Commission concerned by ‘death threat’ to Romanian judges

Romanian court.jpg

The European Commission has joined the Council of Europe (CoE) in voicing concern about pressure – including death threats – to the independence of the Romanian judiciary, following a letter of complaint from the Constitutional Court.

The Court’s president, Augustin Zegrean, wrote to Viviane Reding along with several others last week (3 August) warning of “attacks launched by the government and other public authorities against the court and its judges”.

Prime Minister Victor Ponta's leftist Social Liberal Union (USL) is trying to oust suspended President Traian Basescu. An impeachment referendum held on 29 July yielded an 88% majority in favour of removing the centre-right Basescu, but the turnout did not reach the 50% threshold required by the Constitutional Court.

Romanian Constitutional Court to consider referendum result

The Court was therefore expected to invalidate the plebiscite but has put off its ruling until 31 August, and asked to see voter lists to assess the true size of the electorate after USL officials asserted that the actual number of voters was much smaller.

In the letter to Reding, seen by EURACTIV, Zegrean said one judge, Aspazia Cojocaru, had “received serious threats” and filed a complaint with prosecutors “about those having threatened her life”. Zegrean said that during debates on whether to validate the referendum, another judge “confessed to the other judges that he was afraid to vote because of threats received by him and his family”.

On Tuesday (7 August), Reding replied to Zegrean in a letter expressing “very deep concern” about his complaints, and “particular concern” about the threats.

Commission report later this year will examine the issue

“Let me recall that politicians must not try to intimidate judges ahead of decisions to be taken, nor attack judges when they take decisions they do not like,” said the letter, seen by EURACTIV.

Reding also fully endorsed the comments from the CoE’s Gianni Buquicchio (see report 8 August) in which he described the pressure on the court as “shocking”.

She said that the concerns touched on issues that would be addressed in a report on the EU’s Co-operation and Verification Mechanism with Romania, which will be published later this year.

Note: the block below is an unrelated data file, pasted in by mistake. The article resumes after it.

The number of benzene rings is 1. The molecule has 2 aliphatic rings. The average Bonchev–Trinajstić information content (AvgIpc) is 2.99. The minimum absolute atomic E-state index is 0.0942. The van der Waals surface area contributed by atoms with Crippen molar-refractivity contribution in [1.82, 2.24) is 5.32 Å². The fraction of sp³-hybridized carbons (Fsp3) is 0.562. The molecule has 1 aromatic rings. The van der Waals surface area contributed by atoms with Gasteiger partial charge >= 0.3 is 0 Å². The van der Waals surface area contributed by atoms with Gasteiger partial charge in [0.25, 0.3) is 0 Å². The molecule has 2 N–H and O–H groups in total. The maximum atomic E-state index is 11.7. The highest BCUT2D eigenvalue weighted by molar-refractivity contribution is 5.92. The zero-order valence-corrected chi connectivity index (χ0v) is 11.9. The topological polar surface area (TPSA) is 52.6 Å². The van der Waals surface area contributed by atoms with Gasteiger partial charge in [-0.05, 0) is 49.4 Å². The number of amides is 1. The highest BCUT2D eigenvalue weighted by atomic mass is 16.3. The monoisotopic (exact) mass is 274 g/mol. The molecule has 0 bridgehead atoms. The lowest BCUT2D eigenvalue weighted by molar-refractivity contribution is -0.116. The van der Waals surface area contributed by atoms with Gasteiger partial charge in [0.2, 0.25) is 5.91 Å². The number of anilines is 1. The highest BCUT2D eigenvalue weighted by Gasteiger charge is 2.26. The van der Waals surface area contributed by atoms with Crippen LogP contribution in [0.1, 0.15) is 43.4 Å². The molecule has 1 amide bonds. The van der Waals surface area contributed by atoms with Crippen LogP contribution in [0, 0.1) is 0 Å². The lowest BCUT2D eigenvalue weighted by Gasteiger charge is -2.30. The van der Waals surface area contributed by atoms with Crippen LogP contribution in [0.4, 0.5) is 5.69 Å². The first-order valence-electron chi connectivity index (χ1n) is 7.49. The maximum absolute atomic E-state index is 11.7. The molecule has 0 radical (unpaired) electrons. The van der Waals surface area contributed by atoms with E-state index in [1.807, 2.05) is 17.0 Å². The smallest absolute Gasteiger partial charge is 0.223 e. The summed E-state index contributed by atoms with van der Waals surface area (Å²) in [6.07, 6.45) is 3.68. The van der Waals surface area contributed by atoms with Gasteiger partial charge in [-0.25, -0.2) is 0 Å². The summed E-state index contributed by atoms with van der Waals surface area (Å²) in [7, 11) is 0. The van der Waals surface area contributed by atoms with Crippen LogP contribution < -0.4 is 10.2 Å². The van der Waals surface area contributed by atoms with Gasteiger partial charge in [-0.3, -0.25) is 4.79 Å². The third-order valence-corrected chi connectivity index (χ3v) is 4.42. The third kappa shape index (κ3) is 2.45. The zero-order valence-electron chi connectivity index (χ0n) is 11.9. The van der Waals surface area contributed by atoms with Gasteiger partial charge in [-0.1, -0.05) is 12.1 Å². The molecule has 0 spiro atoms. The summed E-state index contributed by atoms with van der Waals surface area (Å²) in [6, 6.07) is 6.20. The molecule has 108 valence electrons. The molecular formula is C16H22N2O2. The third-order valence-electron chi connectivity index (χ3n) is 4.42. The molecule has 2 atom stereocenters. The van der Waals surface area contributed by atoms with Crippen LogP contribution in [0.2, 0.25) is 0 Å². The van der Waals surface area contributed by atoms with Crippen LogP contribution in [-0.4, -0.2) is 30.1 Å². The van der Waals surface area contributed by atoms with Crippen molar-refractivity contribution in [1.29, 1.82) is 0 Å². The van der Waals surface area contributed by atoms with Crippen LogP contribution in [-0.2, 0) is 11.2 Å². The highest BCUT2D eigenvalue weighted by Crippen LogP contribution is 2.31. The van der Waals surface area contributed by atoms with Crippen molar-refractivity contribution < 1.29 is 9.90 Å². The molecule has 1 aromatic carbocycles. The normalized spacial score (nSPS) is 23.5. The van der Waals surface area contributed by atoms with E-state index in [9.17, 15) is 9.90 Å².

Meanwhile, in an unexpected government reshuffle on Monday (6 August), Ponta replaced six ministers in an effort to restore the credibility of his coalition cabinet.

Ponta’s choice for the new justice minister – Mona Pivniceru – was, however, rejected by the National Magistrates Council, the institution that supervises the judiciary in Romania, because Pivniceru is a member of the council.

Ponta will act as interim justice minister until the matter is clarified, in signs of continuing tension between his government and the judiciary.


"It is intolerable that the socialist Prime Minister Ponta is putting pressure on the highest court and that single judges and their families are being threatened. Mr Ponta is thereby violating the principle of an independent judiciary," said German MEP Elmar Brok, a member of the European People’s Party Group Bureau.

Brok said of attempts by the socialist government to alter the results of the referendum, by reassessing the number of eligible voters: “This attempt to subsequently change the results of a democratic vote is not acceptable. Mr Ponta's effort to drive Mr Basescu out of office is another step in a series of personnel and institutional decisions made by Ponta, in order to inhibit any further anti-corruption proceedings."

"It is right that Ms Reding is now clearly supporting the president of the constitutional court of Romania, Mr Zegrean. The Romanian government must immediately find its way back to respecting the rule of law and the independence of the judiciary!" Brok concluded.


  • 31 August: Romanian Constitutional Court to decide on the validity of the referendum on the impeachment of President Basescu